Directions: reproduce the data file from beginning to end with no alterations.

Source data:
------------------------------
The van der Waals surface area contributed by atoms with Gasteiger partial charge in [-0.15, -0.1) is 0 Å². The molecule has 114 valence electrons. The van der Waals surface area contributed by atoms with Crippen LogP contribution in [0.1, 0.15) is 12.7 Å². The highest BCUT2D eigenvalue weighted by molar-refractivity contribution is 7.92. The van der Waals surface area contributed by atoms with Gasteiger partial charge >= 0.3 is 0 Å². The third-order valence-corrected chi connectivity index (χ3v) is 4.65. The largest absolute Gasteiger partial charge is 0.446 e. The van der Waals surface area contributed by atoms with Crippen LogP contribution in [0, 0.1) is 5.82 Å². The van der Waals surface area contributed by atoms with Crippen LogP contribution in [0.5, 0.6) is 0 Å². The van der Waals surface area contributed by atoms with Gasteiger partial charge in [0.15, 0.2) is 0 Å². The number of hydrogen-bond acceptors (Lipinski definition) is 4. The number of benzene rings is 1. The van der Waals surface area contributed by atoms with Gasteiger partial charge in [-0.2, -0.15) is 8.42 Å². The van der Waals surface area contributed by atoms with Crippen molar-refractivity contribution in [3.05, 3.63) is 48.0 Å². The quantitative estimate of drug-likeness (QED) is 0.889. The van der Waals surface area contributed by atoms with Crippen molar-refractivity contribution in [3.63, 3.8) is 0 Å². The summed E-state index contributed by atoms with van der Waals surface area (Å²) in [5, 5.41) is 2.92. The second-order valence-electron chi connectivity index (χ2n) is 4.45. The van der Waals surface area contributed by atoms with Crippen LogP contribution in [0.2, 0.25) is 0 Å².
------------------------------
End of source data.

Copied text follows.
The van der Waals surface area contributed by atoms with Gasteiger partial charge in [-0.15, -0.1) is 0 Å². The molecule has 114 valence electrons. The van der Waals surface area contributed by atoms with Crippen LogP contribution in [0.1, 0.15) is 12.7 Å². The highest BCUT2D eigenvalue weighted by molar-refractivity contribution is 7.92. The van der Waals surface area contributed by atoms with Gasteiger partial charge >= 0.3 is 0 Å². The third-order valence-corrected chi connectivity index (χ3v) is 4.65. The largest absolute Gasteiger partial charge is 0.446 e. The van der Waals surface area contributed by atoms with Crippen LogP contribution in [0, 0.1) is 5.82 Å². The van der Waals surface area contributed by atoms with Crippen LogP contribution in [0.5, 0.6) is 0 Å². The van der Waals surface area contributed by atoms with Gasteiger partial charge in [0.15, 0.2) is 0 Å². The number of hydrogen-bond acceptors (Lipinski definition) is 4. The number of benzene rings is 1. The van der Waals surface area contributed by atoms with Gasteiger partial charge in [-0.2, -0.15) is 8.42 Å². The van der Waals surface area contributed by atoms with Crippen molar-refractivity contribution in [3.05, 3.63) is 48.0 Å². The quantitative estimate of drug-likeness (QED) is 0.889. The van der Waals surface area contributed by atoms with Crippen molar-refractivity contribution in [3.63, 3.8) is 0 Å². The summed E-state index contributed by atoms with van der Waals surface area (Å²) in [5, 5.41) is 2.92. The second-order valence-electron chi connectivity index (χ2n) is 4.45. The van der Waals surface area contributed by atoms with Crippen LogP contribution in [0.2, 0.25) is 0 Å².